ZANU PF Secretary for Administration Obert Mpofu says the ruling party is itching to meet its South African counterparts to set the record straight on misinformation peddled by G-40 elements and anti-government critics.
The ruling party is expected to its meet South Africa’s African National Congress (ANC) leadership in Harare on Wednesday.
At the same time MDC Alliance youths are plotting to hold flash demonstrations throughout the ANC envoys stay in a bid to spotlight human rights violations and an economic collapse.
The 10-member delegation led by secretary-general Ace Magashule, jets into Zimbabwe on Tuesday and is expected to meet Zimbabwe’s political rivals to determine how the ANC can assist.
“President Mnangagwa and his South African counterpart Cyril Ramaphosa including myself and my ANC counterpart Ace Magashule are in constant touch, which is why we are meeting at party-to-party level on Wednesday,” Mpofu told the Bulawayo Provincial Coordinating Committee yesterday.
“In fact, as Zanu-PF, we raised our concern about the issue of alleged gross human rights violations in Zimbabwe being discussed at government to government level. We then agreed as Zanu-PF and ANC to first discuss it at party-to-party level,” said Mpofu.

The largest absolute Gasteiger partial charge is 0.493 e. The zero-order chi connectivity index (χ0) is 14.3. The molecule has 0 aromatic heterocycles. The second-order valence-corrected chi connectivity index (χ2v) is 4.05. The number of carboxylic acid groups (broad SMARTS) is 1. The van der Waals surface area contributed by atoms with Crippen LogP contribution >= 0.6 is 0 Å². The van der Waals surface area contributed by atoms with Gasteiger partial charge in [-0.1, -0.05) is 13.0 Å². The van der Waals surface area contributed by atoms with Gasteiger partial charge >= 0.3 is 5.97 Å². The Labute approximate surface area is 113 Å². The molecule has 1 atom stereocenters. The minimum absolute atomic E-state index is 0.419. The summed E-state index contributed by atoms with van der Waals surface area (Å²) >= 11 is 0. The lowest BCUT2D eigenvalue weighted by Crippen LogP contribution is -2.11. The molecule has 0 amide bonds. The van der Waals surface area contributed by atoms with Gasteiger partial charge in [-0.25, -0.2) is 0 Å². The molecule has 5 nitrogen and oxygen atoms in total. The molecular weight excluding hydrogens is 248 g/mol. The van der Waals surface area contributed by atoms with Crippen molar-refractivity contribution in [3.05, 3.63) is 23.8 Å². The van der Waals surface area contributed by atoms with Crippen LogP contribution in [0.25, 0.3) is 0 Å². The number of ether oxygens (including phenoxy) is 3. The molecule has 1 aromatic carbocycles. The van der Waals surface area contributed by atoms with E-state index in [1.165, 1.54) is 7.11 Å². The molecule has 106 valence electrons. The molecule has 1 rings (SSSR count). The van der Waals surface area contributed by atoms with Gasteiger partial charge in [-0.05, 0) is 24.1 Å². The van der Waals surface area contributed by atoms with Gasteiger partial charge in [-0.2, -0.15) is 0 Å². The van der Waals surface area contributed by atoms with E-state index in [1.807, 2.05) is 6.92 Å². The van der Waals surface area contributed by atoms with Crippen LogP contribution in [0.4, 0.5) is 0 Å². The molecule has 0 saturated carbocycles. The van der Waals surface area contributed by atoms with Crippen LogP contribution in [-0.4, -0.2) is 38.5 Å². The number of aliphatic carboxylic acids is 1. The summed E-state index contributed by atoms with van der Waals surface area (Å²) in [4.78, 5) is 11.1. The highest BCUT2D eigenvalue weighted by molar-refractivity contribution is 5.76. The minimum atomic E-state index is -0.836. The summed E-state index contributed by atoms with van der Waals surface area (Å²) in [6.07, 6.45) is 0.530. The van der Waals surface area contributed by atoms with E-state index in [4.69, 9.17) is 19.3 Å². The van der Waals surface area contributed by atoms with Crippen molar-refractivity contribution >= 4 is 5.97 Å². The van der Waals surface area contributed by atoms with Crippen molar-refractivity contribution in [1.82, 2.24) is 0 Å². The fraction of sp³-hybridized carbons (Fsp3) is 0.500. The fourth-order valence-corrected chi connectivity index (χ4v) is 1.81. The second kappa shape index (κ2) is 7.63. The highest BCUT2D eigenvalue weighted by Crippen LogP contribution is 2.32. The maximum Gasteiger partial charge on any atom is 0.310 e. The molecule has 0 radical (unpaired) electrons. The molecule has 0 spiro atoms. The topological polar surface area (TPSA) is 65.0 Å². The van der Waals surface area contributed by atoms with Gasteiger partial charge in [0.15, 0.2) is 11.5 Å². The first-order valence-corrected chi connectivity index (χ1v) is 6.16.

“Presidents Mnangagwa and Ramaphosa agreed on the date, and we are now meeting as Zanu-PF Politburo and ANC NEC to discuss. We are aware that there are G-40 elements who are actually peddling lies about the situation on Zimbabwe and they are hiding in South Africa.”
“While there is a dedicated onslaught on Zimbabwe and Zanu-PF in particular to disfigure the political situation in the country, we hope our ANC counterparts will be better acquainted with the genuine state of affairs in our country beyond the sinister propagandas of our detractors,” he said.
Political analyst Pedzisai Ruhanya believes the visit is a positive step in efforts to resolve the long-standing political impasse in the country.
“The visit is important to Zimbabwe. It’s a recognition by the ruling elite that there is a crisis in Zimbabwe. There maybe contestations as to the nature of the problem and the extent to which the government accepts it as political crisis, but that there is a problem and it needs to be addressed is a step in the right direction,” Ruhanya said.
“That Zanu PF is getting that call from a sister liberation party is important and can actually influence the direction of government policy vis-a-vis the human rights issue,” he added.
The ANC officials are engaging Zimbabwe’s political rivals “with the intention to develop a fuller understanding of the situation” in Zimbabwe and “to determine how the government and ANC can assist.”